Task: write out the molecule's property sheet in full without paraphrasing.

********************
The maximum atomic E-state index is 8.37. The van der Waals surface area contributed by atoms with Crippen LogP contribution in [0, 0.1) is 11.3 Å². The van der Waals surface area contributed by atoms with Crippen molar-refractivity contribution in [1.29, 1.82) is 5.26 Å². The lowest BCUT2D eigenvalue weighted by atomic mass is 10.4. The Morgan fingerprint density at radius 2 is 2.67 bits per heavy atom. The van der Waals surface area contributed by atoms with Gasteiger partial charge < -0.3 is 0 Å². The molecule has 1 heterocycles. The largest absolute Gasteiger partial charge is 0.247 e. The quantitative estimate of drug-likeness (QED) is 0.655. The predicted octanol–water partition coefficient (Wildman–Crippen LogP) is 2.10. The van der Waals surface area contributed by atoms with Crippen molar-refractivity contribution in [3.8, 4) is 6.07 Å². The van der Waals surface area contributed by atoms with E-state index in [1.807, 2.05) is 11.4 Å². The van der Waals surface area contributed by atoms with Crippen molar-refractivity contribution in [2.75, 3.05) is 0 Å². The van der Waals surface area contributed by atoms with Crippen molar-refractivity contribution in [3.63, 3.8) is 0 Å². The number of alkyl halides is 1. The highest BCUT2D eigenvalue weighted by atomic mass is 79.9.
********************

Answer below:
The maximum atomic E-state index is 8.37. The van der Waals surface area contributed by atoms with Crippen LogP contribution in [0, 0.1) is 11.3 Å². The van der Waals surface area contributed by atoms with Crippen molar-refractivity contribution in [1.29, 1.82) is 5.26 Å². The lowest BCUT2D eigenvalue weighted by atomic mass is 10.4. The Morgan fingerprint density at radius 2 is 2.67 bits per heavy atom. The van der Waals surface area contributed by atoms with Gasteiger partial charge < -0.3 is 0 Å². The molecule has 1 heterocycles. The largest absolute Gasteiger partial charge is 0.247 e. The quantitative estimate of drug-likeness (QED) is 0.655. The predicted octanol–water partition coefficient (Wildman–Crippen LogP) is 2.10. The van der Waals surface area contributed by atoms with Crippen molar-refractivity contribution in [3.8, 4) is 6.07 Å². The van der Waals surface area contributed by atoms with E-state index in [1.807, 2.05) is 11.4 Å². The van der Waals surface area contributed by atoms with Crippen molar-refractivity contribution in [2.75, 3.05) is 0 Å². The van der Waals surface area contributed by atoms with Crippen molar-refractivity contribution in [3.63, 3.8) is 0 Å². The number of alkyl halides is 1. The highest BCUT2D eigenvalue weighted by atomic mass is 79.9.